The Final Word
In the event, Keycorp returned with the following proposed restriction in Class 42:
“Computer programming, computer advisory, consultancy and design services, computer support, rental and hire of computer software, all in relation to business, commercial mercantile and/or office administration.”
APS argued that this specification still contained services that were similar to those claimed under its earlier MULTISYS application, which claimed:
“Perimeter fence security control system comprising control hardware for monitoring and detection, control software for monitoring and detection; all for use with physical electrical fencing for land, buildings and physical premises.”
The Appointed Person dealt with the matter shortly. He had consented to consider a restricted specification if a “clearly unobjectionable” one could be put forward. While the Appointed Person was not certain he agreed with the objections raised by APS, he was of the view that the specification offered was not “clearly unobjectionable” because the wording “all in relation to business, commercial mercantile and/or office administration” was still too broad. The restriction was therefore refused, and the rejection of Keycorp’s application was affirmed.
If its restriction had been put forward at an earlier stage of the appeal or indeed before the hearing officer in the first-instance case, Keycorp might have been more successful.
It would have enjoyed the luxury of more time to flesh out its case on why the narrower specification should have overcome the conflict, because any problems with it would have been highlighted in the pleadings and skeleton arguments. The hearing officer might also have invited further amendment to the proposal at the hearing had the proposal proved problematic. Playing its cards too close to its chest therefore effectively cost Keycorp its opportunities here.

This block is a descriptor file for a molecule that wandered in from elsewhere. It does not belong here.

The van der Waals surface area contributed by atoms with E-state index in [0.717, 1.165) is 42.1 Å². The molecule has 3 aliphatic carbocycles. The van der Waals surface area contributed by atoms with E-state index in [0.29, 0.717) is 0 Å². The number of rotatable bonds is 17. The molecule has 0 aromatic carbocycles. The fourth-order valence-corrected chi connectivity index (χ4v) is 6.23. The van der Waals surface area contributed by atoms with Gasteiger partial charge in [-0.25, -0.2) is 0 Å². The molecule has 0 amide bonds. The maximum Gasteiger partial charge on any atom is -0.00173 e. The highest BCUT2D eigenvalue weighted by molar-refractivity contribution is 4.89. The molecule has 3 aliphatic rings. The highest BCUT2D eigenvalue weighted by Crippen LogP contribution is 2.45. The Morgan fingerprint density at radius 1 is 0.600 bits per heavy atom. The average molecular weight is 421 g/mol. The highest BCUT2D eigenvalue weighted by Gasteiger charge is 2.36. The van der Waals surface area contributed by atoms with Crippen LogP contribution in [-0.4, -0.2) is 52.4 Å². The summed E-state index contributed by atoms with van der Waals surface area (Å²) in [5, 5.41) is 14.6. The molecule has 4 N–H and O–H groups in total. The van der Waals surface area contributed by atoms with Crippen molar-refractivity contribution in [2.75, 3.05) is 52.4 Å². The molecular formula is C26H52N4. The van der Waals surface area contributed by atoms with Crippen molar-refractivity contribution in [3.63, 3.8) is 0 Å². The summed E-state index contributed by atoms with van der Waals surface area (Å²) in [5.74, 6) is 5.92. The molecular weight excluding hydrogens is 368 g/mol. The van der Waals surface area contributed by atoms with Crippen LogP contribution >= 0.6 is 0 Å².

The Appointed Person in this case noted that other Appointed Persons had considered similar fall-back positions at the appellate stage, but he was critical of Keycorp’s delay in bringing its alternative position to the attention of the tribunal and APS. In the Appointed Person’s view, pleadings were intended to outline the parties’ main and alternative positions so that issues could be addressed in full at first instance. Where parties submit fall-back proposals at a very late stage in proceedings without good reason, they are likely to find the tribunal less than sympathetic.
It is noteworthy that the Appointed Person’s more generous approach would not have been followed by the General Court on an appeal from OHIM. The General Court has repeatedly affirmed the view that its role on appeal is to review OHIM’s decisions and that to accept a more limited specification at appeal stage would amount to changing the subject matter of the appeal.
Delay in advancing an alternative position before OHIM can, therefore, be even riskier. Though it squandered its opportunity, Keycorp was fortunate at least in that it was appearing before the Appointed Person on appeal from the UK-IPO and not before the far stricter more rigid General Court on appeal from OHIM. For those involved in UK-IPO proceedings, it is sensible to take the Appointed Persons’s criticism to heart.
The consideration he devoted to assessing whether he should or should not even consider, much less accept, a restricted specification advanced for the first time on appeal is an indication that the issue is a finely balanced one, and others might not secure even the chance that Keycorp had. If a fall-back position is at the back of one’s mind, it should appear in pleadings and skeleton arguments too, or run the risk of being lost altogether.